by: Katrina Froese, Education Coordinator, FortWhyte Alive
FortWhyte Alive, in the southwest corner of Winnipeg, is home to five clay pit “ponds”, remnants from excavation by Canada Cement which began in 1911. These lakes are significant features on the landscape, measuring up to half a kilometre long and with depths of 6 to 8 metres. FortWhyte’s lakes provide a haven within city limits – drawing waterfowl, wildlife and humans for almost a century. Although the steep banks of the lakes have experienced erosion over the years, the uplands are now growing with waving grasses, dense growths of willows and tall trees such as cottonwood and trembling aspen.
FortWhyte Alive’s programming revolves around the water as a setting for recreation such as paddling and sailing, and as a teaching tool for school groups and the public around the importance of freshwater to environmental sustainability.
Over the past 15-20 years, FortWhyte’s lakes have been experiencing a decline in water quality, mirroring the issues faced by Lake Winnipeg. Summer algae blooms have become larger and more numerous, as well as evidence of new blooms in fall and spring. Though we have yet to confirm the cause of our lakes’ decline, we are suspicious of the impact of increasing numbers of migratory waterfowl that land on the lakes each spring and fall. Studies have shown that a well-fed, healthy adult Canada goose can produce up to 1.5 pounds of fecal matter per day (1), contributing high levels of phosphorus, a main nutrient contributing to algae blooms.
With the many challenges that Manitoba is facing regarding water quality, from increasing flow of phosphorus to Lake Winnipeg from sources including urban wastewater, fertilizers, livestock manure, and overland flooding, fueling massive algal blooms, to zebra mussel invasion, and the continuing loss of wetlands due to drainage, FortWhyte has recognized the need to broaden the public’s awareness. Thanks to a successful series of funding requests, we will be increasing our efforts towards improving water quality in our lakes, while promoting education and action through partnerships within the Lake Winnipeg Watershed.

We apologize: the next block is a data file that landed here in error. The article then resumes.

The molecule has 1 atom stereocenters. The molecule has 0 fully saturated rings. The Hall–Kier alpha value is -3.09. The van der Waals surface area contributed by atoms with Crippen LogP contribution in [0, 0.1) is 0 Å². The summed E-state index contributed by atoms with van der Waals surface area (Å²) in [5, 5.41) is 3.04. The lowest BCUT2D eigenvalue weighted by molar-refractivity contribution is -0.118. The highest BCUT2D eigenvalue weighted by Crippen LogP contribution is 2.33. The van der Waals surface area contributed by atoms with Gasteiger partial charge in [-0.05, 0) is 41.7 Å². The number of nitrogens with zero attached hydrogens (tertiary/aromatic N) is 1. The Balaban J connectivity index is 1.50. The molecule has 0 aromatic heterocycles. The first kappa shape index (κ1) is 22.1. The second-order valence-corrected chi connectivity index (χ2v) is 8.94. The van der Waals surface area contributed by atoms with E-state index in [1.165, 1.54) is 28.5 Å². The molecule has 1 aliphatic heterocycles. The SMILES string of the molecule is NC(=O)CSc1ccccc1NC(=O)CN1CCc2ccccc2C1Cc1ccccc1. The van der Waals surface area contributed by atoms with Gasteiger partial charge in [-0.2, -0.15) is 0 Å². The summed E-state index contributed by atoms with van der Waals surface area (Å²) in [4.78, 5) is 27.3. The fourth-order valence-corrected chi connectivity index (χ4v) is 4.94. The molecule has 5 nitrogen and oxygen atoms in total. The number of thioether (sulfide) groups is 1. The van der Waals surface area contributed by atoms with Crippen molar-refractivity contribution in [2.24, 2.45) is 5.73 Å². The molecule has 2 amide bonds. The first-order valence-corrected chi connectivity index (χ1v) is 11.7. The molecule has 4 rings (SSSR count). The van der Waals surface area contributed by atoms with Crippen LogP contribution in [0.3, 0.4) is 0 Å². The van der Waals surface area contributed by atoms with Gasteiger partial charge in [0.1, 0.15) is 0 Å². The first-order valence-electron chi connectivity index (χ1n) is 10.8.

Want to get involved?
Did you know that willows, a common shrub in wet areas, are great shoreline soil stabilizers? On September 30, we’re calling all green thumbs to FortWhyte Alive for assistance in planting willows and Manitoba Maples along our shorelines, with the goal of enriching biodiversity and reducing shoreline erosion. Contribute to a community project while learning how you can use this same technique on riverbank property or at the cottage. Event page: https://www.fortwhyte.org/event/willowplanting/?instance_id=13224
Collaborating with Lake Winnipeg Foundation’s Community Based Monitoring Network, FortWhyte Alive has begun to offer water monitoring teacher workshops and outreach to schools. This gives young people the experience of testing water quality in their own community, and to use sampling protocol that allows schools to contribute to scientific data regarding the level of phosphorus in Winnipeg’s waterways. Members of the public can also take part in phosphorus sampling as citizen scientists. Please visit www.fortwhyte.org/watermonitoring and www.lakewinnipegfoundation.org/monitoring-our-waterways for more information.
- Managing Wildlife Damage: Canada Goose (Branta canadensis) https://pubs.ext.vt.edu/420/420-203/420-203.html